"Surreal, poetic and unforgettable: a truly original voice."– Kirkus Reviews
In this one-of-a-kind novel, a South Florida man living with hallucinations falls in love and meets danger along the way.
Aubrey Shallcross, 42, “was a respectable businessman in his small town and had learned how to appear normal since grade school, even though he…saw things other people did not”—such as Triple Suiter, a 3-inch-tall, three-piece-suited man who lives in Aubrey’s left armpit. Independently wealthy after selling his car dealership (friends dub him the Anti-Chrysler), Aubrey enjoys hanging out at the Blue Goose and eating conch fritters with old buddies like Punky and The Junior. Over the course of this unique debut novel, he sees some friends die, falls in love, surfs, participates in a cattle roundup, learns the art and discipline of dressage, and undergoes a fearful attack by his girlfriend’s palindrome-obsessed ex-husband. But no plot summary can convey the surreal flavor of Aubrey’s mind and the characters (called “slippers”) who manifest themselves to him. Besides Triple Suiter, a kind of guardian angel, there’s “the tiny Amper Sand, who lived in Trip’s sternum and didn’t speak. To communicate, Amper Sand typed backward letters on Trip’s chest.” The sinister Slim Hand, “rogue slipper, a bad passenger,” always seems to be trying to cram something bad down Aubrey’s throat. Head Wound is “a burlesque overdraft of an abnormal.” In this word-drunk, thickly allusive and poetic novel, characters speak in an at-first confusing mélange of shared jokes and colorful imagery: “Straight over the four-way’s the road to stag-damn-nation….The Head Wound turns left with the angel on that crosspiece, doesn’t he? For the gorgeous left pearls. Finished.” Porter gradually illuminates the significance of these references. Though first-person accounts of schizophrenia usually convey its terror and loneliness, Aubrey’s experience is seldom frightening. His hallucinations are usually creative, helpful, even joyful, and Triple Suiter is touchingly solicitous of him. However bizarre Aubrey’s thought processes might be to outsiders, his inner world is artistically coherent.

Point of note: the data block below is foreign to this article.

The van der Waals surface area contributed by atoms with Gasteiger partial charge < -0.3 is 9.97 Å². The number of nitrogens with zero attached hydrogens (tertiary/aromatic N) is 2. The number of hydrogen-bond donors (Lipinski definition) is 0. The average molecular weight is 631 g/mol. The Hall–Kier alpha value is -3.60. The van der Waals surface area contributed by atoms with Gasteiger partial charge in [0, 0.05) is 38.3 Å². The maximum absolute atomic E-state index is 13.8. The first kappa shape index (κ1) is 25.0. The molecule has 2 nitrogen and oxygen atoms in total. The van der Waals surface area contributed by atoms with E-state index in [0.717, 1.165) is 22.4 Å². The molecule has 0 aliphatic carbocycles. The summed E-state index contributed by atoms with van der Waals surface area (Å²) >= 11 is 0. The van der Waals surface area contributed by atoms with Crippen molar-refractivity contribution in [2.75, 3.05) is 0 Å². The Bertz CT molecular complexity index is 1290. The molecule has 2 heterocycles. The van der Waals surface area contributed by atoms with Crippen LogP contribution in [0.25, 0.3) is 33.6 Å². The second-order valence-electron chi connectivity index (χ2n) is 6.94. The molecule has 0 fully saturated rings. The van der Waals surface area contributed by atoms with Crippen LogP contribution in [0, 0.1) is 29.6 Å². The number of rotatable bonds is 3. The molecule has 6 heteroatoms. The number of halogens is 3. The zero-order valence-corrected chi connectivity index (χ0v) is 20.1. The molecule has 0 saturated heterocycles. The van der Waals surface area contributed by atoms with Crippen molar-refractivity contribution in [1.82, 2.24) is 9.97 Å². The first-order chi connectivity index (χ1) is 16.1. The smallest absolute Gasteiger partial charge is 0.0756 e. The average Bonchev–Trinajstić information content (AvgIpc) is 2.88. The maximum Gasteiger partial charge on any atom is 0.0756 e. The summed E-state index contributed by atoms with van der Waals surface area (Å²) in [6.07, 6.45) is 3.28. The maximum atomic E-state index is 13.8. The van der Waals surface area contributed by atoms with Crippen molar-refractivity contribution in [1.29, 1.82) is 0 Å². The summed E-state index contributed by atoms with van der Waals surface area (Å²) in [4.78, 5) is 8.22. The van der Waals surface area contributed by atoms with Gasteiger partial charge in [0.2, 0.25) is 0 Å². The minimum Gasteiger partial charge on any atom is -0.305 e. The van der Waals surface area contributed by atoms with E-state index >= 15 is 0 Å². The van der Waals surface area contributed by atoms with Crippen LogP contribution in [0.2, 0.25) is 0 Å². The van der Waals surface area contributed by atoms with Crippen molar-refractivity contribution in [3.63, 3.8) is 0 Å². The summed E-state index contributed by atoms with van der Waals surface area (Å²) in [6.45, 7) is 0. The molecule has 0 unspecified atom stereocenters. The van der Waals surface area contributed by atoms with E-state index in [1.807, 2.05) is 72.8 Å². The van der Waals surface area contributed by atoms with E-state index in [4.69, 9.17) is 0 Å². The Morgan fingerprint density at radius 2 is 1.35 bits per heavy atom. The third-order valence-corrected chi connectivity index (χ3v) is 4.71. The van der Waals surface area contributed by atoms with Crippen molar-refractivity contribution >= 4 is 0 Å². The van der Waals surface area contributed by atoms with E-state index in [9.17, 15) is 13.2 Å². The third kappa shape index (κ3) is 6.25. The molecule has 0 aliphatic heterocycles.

Surreal, poetic and unforgettable: a truly original voice.
Porter’s prequel to Shallcross (2015) explores the first 42 years of a South Florida man living with hallucinations.
Although the author says in a foreword that his two books may be read in any order, readers of the first might have been glad to have this one to guide them through protagonist Aubrey Shallcross’ allusive, surreal, and word-drunk world. In first- and third-person narration, Porter tells the story of Aubrey’s early years, beginning with his upbringing in Stuart, Florida. After he’s born in 1944, he seems to live a comfortable life. He goes to school and graduates from college, marries, works in and later takes over his father’s Chrysler dealership, rides in rodeos, goes surfing, takes drugs, plays in a rock band, builds a house, and develops a circle of close friends called the Blue Goose bunch after their favorite bar. Everyone knows that Aubrey talks to himself, but few know about his “drifties” (extended fantasies) or his “slippers,” hallucinatory figures whom he can speak with and sometimes see. One of the latter is Triple Suiter, nicknamed “Trip,” who’s three inches tall and originates in a mole on Aubrey’s skin. The book shows how Aubrey’s relationship with his “slippers” develops; he’s shaken at first, but then Trip becomes a kind of guardian angel, helping him through crises of loneliness, guilt, and fear. Porter also devotes several chapters to Aubrey’s friends, giving them back stories and showing how they develop the tight bonds and rich patois seen in Shallcross; they also effectively display the author’s gifts for characterization and dialogue. Porter has a fine sense of the sublime, and even when he describes horrors, such as the Vietnam War or the actions of a serial murderer, he always offers readers something more complicated than mere repulsion. As with the previous book, the most impressive thing about Aubrey’s hallucinatory world isn’t its strangeness but how it all fits together, poetically, as a creative response to suffering. For example, Triple Suiter gets his name because Aubrey’s much-loved father always wore a three-piece suit to Mass; the suit is an image of love, protection, and certainty.
Another beautifully original, striking, and poetic novel.